The purpose of our study was to evaluate the feasibility and safety of midline catheter placement in the emergency department, and the potential complications of placement” Eraso et al (2018).
“The advent of ultrasound and ultrasound-guided IVs have markedly increased the possibilities of peripheral access for the emergency department (ED). Where there were previously clear-cut boundaries that separated peripheral and central access, ultrasound allows access to veins that were once too deep for direct visualization and too small for blind exploration. Traditional length catheters (3-5cm) are prone to dislodgement and failure when accessing deep vessels, however longer midline catheters (10-25cm) allow for deep peripheral vein cannulation with sufficient length to remain adequately seated and stabilized in deep vessels. Midline catheters are available in a variety of lengths and lumens, and can readily be placed under ultrasound guidance using a modified Seldinger technique into the cephalic, basilic, or brachial veins. Recent studies have demonstrated successful placement by residents in a surgical ICU setting, with potential cost saving associated with decreased central venous access. The purpose of our study was to evaluate the feasibility and safety of midline catheter placement in the emergency department, and the potential complications of placement.”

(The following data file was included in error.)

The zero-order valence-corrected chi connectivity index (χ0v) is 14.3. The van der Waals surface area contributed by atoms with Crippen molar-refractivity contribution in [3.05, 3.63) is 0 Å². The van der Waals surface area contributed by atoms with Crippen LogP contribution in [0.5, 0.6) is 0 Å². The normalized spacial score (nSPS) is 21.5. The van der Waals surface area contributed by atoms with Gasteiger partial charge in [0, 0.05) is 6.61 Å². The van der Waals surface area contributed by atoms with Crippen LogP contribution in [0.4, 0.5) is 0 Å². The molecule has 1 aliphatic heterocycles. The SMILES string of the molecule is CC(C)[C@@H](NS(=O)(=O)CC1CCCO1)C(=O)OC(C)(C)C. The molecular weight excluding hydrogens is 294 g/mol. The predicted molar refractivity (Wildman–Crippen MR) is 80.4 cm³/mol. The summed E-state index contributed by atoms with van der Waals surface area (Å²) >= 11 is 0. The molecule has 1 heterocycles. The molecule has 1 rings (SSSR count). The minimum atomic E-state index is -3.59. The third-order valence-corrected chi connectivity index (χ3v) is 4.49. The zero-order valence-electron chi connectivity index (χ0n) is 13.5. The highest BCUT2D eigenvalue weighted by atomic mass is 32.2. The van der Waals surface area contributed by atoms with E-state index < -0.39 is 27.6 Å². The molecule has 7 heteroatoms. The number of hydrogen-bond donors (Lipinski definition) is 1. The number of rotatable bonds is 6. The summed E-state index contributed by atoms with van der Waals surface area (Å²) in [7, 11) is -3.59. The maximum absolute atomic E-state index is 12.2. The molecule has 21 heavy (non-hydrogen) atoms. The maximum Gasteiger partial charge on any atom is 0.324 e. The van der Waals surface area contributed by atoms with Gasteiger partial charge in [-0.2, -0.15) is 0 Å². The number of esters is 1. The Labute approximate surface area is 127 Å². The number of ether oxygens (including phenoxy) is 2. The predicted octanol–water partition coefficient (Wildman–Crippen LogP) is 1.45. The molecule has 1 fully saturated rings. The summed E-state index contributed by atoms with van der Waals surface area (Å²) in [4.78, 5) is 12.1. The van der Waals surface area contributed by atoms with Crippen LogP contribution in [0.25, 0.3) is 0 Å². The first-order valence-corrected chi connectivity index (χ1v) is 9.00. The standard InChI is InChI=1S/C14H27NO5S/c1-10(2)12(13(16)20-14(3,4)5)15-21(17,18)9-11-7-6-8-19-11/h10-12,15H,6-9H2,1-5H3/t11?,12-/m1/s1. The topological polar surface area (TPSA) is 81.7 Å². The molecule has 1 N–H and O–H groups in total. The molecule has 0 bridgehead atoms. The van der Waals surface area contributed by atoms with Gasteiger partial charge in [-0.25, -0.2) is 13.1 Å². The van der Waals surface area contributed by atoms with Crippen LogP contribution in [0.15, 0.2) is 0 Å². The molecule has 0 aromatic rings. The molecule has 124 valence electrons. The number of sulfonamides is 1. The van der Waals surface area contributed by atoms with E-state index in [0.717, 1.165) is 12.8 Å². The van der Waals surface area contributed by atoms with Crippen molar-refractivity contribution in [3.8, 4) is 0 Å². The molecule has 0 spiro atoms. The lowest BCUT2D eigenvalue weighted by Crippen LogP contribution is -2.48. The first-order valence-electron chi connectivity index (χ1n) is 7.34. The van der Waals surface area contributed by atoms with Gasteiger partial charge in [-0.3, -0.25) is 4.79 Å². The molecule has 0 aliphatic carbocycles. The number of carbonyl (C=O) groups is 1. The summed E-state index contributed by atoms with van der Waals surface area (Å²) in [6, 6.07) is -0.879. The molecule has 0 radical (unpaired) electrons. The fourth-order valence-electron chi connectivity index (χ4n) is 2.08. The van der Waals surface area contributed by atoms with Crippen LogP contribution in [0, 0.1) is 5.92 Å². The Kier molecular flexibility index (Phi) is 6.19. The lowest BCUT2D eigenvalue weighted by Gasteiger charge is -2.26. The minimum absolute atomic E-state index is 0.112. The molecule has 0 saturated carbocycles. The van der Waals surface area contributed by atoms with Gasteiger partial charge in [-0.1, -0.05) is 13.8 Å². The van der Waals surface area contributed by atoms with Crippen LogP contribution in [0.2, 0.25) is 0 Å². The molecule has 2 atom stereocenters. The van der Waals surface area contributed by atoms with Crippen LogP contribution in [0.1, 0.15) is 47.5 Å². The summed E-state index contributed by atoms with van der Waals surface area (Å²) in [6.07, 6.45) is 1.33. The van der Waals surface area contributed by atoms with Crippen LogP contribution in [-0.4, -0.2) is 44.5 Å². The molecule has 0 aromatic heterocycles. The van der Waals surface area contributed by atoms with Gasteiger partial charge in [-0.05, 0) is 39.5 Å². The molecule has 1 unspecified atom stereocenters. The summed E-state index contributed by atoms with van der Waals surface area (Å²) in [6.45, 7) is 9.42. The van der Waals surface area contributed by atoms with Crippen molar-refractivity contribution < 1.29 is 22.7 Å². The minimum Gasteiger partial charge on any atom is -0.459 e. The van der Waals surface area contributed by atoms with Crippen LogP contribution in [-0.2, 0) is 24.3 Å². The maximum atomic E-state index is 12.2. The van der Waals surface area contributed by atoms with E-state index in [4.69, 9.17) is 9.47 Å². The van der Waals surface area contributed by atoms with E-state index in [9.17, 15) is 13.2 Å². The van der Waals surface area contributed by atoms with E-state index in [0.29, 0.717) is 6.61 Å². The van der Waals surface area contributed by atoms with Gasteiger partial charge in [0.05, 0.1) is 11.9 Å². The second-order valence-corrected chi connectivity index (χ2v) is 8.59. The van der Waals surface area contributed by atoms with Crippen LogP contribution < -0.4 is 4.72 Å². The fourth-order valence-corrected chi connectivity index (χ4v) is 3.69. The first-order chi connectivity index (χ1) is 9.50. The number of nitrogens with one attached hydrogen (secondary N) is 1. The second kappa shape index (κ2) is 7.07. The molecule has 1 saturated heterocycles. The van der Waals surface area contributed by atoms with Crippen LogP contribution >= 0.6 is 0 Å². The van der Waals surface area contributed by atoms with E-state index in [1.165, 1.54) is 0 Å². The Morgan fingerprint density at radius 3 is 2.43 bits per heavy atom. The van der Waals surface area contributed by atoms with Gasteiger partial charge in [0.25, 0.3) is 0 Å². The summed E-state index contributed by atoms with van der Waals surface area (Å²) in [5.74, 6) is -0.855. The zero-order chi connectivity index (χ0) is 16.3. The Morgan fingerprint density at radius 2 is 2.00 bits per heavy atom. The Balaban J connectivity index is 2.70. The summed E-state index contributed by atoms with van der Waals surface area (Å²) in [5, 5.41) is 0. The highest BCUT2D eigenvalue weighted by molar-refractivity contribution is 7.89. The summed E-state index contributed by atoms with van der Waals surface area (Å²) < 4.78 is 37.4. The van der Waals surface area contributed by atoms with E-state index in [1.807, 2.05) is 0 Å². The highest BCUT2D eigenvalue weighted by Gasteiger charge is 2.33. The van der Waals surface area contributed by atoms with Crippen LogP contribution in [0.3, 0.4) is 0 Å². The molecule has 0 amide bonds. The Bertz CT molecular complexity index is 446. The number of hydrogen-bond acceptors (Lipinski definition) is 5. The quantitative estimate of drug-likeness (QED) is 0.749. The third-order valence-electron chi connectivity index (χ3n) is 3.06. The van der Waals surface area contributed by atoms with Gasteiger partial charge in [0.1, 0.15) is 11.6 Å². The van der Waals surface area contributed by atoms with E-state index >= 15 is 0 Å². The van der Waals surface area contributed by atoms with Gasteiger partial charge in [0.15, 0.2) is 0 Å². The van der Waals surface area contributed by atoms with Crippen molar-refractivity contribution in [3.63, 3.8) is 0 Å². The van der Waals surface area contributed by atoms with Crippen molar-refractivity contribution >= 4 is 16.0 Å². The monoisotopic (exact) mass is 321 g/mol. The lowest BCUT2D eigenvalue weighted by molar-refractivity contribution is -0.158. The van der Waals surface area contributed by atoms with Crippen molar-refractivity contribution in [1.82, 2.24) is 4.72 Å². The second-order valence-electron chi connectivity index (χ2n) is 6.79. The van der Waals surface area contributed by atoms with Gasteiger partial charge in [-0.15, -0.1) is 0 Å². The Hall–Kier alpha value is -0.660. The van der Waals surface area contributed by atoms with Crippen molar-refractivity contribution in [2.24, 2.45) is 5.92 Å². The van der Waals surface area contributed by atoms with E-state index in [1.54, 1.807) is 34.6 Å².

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Eraso, D., Morley, E., Leibner, E., Speigel, R. and Weingart, S. (2018) Prospective Observational Study of the Placement of Midline Catheters in the Emergency Department by Emergency Department Physicians. Annals of Emergency Medicine. 72(4), Supplement, p.S149–S150